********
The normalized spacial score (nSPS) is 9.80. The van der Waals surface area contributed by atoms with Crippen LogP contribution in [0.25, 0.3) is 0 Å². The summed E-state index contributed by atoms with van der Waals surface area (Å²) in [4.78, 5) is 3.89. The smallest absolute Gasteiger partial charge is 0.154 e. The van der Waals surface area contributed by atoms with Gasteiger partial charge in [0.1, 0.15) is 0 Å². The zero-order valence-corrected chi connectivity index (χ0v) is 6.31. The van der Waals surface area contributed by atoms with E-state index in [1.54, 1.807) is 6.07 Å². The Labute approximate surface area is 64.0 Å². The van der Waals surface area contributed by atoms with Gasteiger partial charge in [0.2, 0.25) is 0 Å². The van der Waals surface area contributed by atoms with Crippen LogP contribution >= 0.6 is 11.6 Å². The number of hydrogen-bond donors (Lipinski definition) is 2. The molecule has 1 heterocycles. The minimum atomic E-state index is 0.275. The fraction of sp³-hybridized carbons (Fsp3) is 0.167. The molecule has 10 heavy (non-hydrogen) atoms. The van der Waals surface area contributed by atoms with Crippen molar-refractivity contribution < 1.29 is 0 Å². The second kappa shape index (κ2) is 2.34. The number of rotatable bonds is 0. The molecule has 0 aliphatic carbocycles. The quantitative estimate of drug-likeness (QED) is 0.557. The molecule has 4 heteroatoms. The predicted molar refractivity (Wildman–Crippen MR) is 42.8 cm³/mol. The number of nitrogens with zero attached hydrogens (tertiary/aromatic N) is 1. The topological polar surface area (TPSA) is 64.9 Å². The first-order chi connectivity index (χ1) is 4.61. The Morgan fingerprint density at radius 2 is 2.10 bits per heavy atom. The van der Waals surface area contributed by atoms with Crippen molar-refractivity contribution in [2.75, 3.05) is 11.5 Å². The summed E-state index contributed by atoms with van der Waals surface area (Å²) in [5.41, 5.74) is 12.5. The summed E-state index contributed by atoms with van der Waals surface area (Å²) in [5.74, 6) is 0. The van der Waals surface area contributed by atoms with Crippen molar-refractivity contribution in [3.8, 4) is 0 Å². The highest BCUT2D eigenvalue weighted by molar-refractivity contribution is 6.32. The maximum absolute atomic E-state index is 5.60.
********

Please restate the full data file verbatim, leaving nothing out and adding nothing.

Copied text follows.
The normalized spacial score (nSPS) is 9.80. The van der Waals surface area contributed by atoms with Crippen LogP contribution in [0.25, 0.3) is 0 Å². The summed E-state index contributed by atoms with van der Waals surface area (Å²) in [4.78, 5) is 3.89. The smallest absolute Gasteiger partial charge is 0.154 e. The van der Waals surface area contributed by atoms with Gasteiger partial charge in [0.1, 0.15) is 0 Å². The zero-order valence-corrected chi connectivity index (χ0v) is 6.31. The van der Waals surface area contributed by atoms with E-state index in [1.54, 1.807) is 6.07 Å². The Labute approximate surface area is 64.0 Å². The van der Waals surface area contributed by atoms with Gasteiger partial charge in [0.2, 0.25) is 0 Å². The van der Waals surface area contributed by atoms with Crippen LogP contribution >= 0.6 is 11.6 Å². The number of hydrogen-bond donors (Lipinski definition) is 2. The molecule has 1 heterocycles. The minimum atomic E-state index is 0.275. The fraction of sp³-hybridized carbons (Fsp3) is 0.167. The molecule has 10 heavy (non-hydrogen) atoms. The van der Waals surface area contributed by atoms with Crippen molar-refractivity contribution < 1.29 is 0 Å². The second kappa shape index (κ2) is 2.34. The number of rotatable bonds is 0. The molecule has 0 aliphatic carbocycles. The quantitative estimate of drug-likeness (QED) is 0.557. The molecule has 4 heteroatoms. The predicted molar refractivity (Wildman–Crippen MR) is 42.8 cm³/mol. The number of nitrogens with zero attached hydrogens (tertiary/aromatic N) is 1. The topological polar surface area (TPSA) is 64.9 Å². The first-order chi connectivity index (χ1) is 4.61. The Morgan fingerprint density at radius 2 is 2.10 bits per heavy atom. The van der Waals surface area contributed by atoms with Crippen molar-refractivity contribution in [2.75, 3.05) is 11.5 Å². The summed E-state index contributed by atoms with van der Waals surface area (Å²) in [5.41, 5.74) is 12.5. The summed E-state index contributed by atoms with van der Waals surface area (Å²) in [5.74, 6) is 0. The van der Waals surface area contributed by atoms with Crippen molar-refractivity contribution in [3.8, 4) is 0 Å². The highest BCUT2D eigenvalue weighted by molar-refractivity contribution is 6.32. The maximum absolute atomic E-state index is 5.60.